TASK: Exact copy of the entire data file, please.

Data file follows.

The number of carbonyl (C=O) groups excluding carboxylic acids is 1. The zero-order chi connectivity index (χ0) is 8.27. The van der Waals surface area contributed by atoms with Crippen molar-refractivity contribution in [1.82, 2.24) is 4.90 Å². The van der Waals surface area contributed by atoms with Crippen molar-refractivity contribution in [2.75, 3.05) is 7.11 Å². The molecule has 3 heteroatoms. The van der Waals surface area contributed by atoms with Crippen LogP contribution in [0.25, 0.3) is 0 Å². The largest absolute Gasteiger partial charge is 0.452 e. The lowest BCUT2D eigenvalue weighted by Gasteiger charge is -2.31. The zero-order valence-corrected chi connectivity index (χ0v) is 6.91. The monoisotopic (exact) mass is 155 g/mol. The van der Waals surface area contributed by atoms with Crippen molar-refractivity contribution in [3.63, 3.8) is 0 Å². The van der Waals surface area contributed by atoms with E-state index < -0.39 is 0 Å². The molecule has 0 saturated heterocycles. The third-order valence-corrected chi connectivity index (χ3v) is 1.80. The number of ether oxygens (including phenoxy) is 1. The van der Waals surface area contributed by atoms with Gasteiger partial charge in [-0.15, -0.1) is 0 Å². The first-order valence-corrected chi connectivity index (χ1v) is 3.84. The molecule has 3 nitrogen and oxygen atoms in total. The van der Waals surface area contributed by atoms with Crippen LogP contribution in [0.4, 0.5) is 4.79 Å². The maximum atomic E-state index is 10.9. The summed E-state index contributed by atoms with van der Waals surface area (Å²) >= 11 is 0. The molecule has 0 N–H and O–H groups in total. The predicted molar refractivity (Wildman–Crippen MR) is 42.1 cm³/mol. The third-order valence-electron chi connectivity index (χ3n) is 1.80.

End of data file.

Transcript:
The number of carbonyl (C=O) groups excluding carboxylic acids is 1. The zero-order chi connectivity index (χ0) is 8.27. The van der Waals surface area contributed by atoms with Crippen molar-refractivity contribution in [1.82, 2.24) is 4.90 Å². The van der Waals surface area contributed by atoms with Crippen molar-refractivity contribution in [2.75, 3.05) is 7.11 Å². The molecule has 3 heteroatoms. The van der Waals surface area contributed by atoms with Crippen LogP contribution in [0.25, 0.3) is 0 Å². The largest absolute Gasteiger partial charge is 0.452 e. The lowest BCUT2D eigenvalue weighted by Gasteiger charge is -2.31. The zero-order valence-corrected chi connectivity index (χ0v) is 6.91. The monoisotopic (exact) mass is 155 g/mol. The van der Waals surface area contributed by atoms with Crippen molar-refractivity contribution in [3.63, 3.8) is 0 Å². The van der Waals surface area contributed by atoms with E-state index < -0.39 is 0 Å². The molecule has 0 saturated heterocycles. The third-order valence-corrected chi connectivity index (χ3v) is 1.80. The number of ether oxygens (including phenoxy) is 1. The van der Waals surface area contributed by atoms with Gasteiger partial charge in [-0.15, -0.1) is 0 Å². The first-order valence-corrected chi connectivity index (χ1v) is 3.84. The molecule has 3 nitrogen and oxygen atoms in total. The van der Waals surface area contributed by atoms with Crippen LogP contribution in [0.4, 0.5) is 4.79 Å². The maximum atomic E-state index is 10.9. The summed E-state index contributed by atoms with van der Waals surface area (Å²) >= 11 is 0. The molecule has 0 N–H and O–H groups in total. The predicted molar refractivity (Wildman–Crippen MR) is 42.1 cm³/mol. The third-order valence-electron chi connectivity index (χ3n) is 1.80.